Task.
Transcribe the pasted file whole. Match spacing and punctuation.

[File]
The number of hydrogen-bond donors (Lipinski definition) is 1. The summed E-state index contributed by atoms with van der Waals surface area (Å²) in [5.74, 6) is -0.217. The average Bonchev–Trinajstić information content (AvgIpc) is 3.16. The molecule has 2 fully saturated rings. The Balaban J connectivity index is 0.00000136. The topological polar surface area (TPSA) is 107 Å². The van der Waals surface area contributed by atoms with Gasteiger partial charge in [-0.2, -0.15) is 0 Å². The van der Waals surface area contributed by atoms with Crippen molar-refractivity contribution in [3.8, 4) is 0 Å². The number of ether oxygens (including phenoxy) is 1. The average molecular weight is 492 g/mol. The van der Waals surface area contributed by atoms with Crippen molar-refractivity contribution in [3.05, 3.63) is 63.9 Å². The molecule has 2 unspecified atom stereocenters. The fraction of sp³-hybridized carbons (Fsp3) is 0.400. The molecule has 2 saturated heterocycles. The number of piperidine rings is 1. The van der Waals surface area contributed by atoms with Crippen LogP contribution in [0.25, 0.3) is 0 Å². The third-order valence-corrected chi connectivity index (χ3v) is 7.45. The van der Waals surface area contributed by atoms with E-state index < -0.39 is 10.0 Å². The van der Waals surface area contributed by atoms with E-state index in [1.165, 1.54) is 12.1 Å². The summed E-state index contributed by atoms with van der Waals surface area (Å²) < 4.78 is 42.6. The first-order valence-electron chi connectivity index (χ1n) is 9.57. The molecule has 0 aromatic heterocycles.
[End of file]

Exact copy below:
The number of hydrogen-bond donors (Lipinski definition) is 1. The summed E-state index contributed by atoms with van der Waals surface area (Å²) in [5.74, 6) is -0.217. The average Bonchev–Trinajstić information content (AvgIpc) is 3.16. The molecule has 2 fully saturated rings. The Balaban J connectivity index is 0.00000136. The topological polar surface area (TPSA) is 107 Å². The van der Waals surface area contributed by atoms with Gasteiger partial charge in [-0.2, -0.15) is 0 Å². The van der Waals surface area contributed by atoms with Crippen molar-refractivity contribution in [3.8, 4) is 0 Å². The number of ether oxygens (including phenoxy) is 1. The average molecular weight is 492 g/mol. The van der Waals surface area contributed by atoms with Crippen molar-refractivity contribution in [3.05, 3.63) is 63.9 Å². The molecule has 2 unspecified atom stereocenters. The fraction of sp³-hybridized carbons (Fsp3) is 0.400. The molecule has 2 saturated heterocycles. The number of piperidine rings is 1. The van der Waals surface area contributed by atoms with Crippen LogP contribution in [0.25, 0.3) is 0 Å². The third-order valence-corrected chi connectivity index (χ3v) is 7.45. The van der Waals surface area contributed by atoms with E-state index < -0.39 is 10.0 Å². The van der Waals surface area contributed by atoms with E-state index in [1.165, 1.54) is 12.1 Å². The summed E-state index contributed by atoms with van der Waals surface area (Å²) < 4.78 is 42.6. The first-order valence-electron chi connectivity index (χ1n) is 9.57. The molecule has 0 aromatic heterocycles.